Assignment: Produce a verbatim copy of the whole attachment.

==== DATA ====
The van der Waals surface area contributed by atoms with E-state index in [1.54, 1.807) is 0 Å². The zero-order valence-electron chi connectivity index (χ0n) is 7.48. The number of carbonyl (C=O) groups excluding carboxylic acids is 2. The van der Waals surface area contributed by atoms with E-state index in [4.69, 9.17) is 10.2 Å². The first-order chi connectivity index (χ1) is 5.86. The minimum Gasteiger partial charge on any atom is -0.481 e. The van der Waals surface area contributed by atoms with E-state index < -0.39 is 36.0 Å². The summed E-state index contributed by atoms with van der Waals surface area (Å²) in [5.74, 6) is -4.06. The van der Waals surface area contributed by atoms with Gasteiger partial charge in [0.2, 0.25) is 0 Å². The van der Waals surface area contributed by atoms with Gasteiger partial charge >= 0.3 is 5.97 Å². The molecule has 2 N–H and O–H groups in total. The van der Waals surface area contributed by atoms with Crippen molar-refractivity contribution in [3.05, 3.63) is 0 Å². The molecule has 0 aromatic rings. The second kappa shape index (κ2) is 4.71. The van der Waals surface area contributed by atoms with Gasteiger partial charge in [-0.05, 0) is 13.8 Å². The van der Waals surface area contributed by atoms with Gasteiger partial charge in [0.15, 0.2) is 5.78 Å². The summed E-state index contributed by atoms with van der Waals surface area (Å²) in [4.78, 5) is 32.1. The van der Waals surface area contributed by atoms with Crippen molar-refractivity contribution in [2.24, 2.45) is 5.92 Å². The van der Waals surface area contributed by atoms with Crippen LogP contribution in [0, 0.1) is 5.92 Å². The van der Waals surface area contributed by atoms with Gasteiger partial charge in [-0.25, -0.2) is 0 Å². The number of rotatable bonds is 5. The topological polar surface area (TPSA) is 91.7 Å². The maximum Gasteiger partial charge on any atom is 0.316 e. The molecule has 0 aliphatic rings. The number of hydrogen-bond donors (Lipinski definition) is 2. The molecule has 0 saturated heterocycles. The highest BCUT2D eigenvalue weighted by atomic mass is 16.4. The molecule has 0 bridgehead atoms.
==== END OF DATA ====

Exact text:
The van der Waals surface area contributed by atoms with E-state index in [1.54, 1.807) is 0 Å². The zero-order valence-electron chi connectivity index (χ0n) is 7.48. The number of carbonyl (C=O) groups excluding carboxylic acids is 2. The van der Waals surface area contributed by atoms with E-state index in [4.69, 9.17) is 10.2 Å². The first-order chi connectivity index (χ1) is 5.86. The minimum Gasteiger partial charge on any atom is -0.481 e. The van der Waals surface area contributed by atoms with E-state index < -0.39 is 36.0 Å². The summed E-state index contributed by atoms with van der Waals surface area (Å²) in [5.74, 6) is -4.06. The van der Waals surface area contributed by atoms with Gasteiger partial charge in [0.2, 0.25) is 0 Å². The van der Waals surface area contributed by atoms with Gasteiger partial charge >= 0.3 is 5.97 Å². The molecule has 2 N–H and O–H groups in total. The van der Waals surface area contributed by atoms with Crippen molar-refractivity contribution in [3.05, 3.63) is 0 Å². The molecule has 0 aromatic rings. The second kappa shape index (κ2) is 4.71. The van der Waals surface area contributed by atoms with Gasteiger partial charge in [-0.05, 0) is 13.8 Å². The van der Waals surface area contributed by atoms with Gasteiger partial charge in [0.15, 0.2) is 5.78 Å². The summed E-state index contributed by atoms with van der Waals surface area (Å²) in [4.78, 5) is 32.1. The van der Waals surface area contributed by atoms with Crippen molar-refractivity contribution in [2.24, 2.45) is 5.92 Å². The van der Waals surface area contributed by atoms with Crippen LogP contribution in [0, 0.1) is 5.92 Å². The van der Waals surface area contributed by atoms with Gasteiger partial charge in [-0.25, -0.2) is 0 Å². The number of rotatable bonds is 5. The topological polar surface area (TPSA) is 91.7 Å². The maximum Gasteiger partial charge on any atom is 0.316 e. The molecule has 0 aliphatic rings. The number of hydrogen-bond donors (Lipinski definition) is 2. The molecule has 0 saturated heterocycles. The highest BCUT2D eigenvalue weighted by atomic mass is 16.4. The molecule has 0 bridgehead atoms.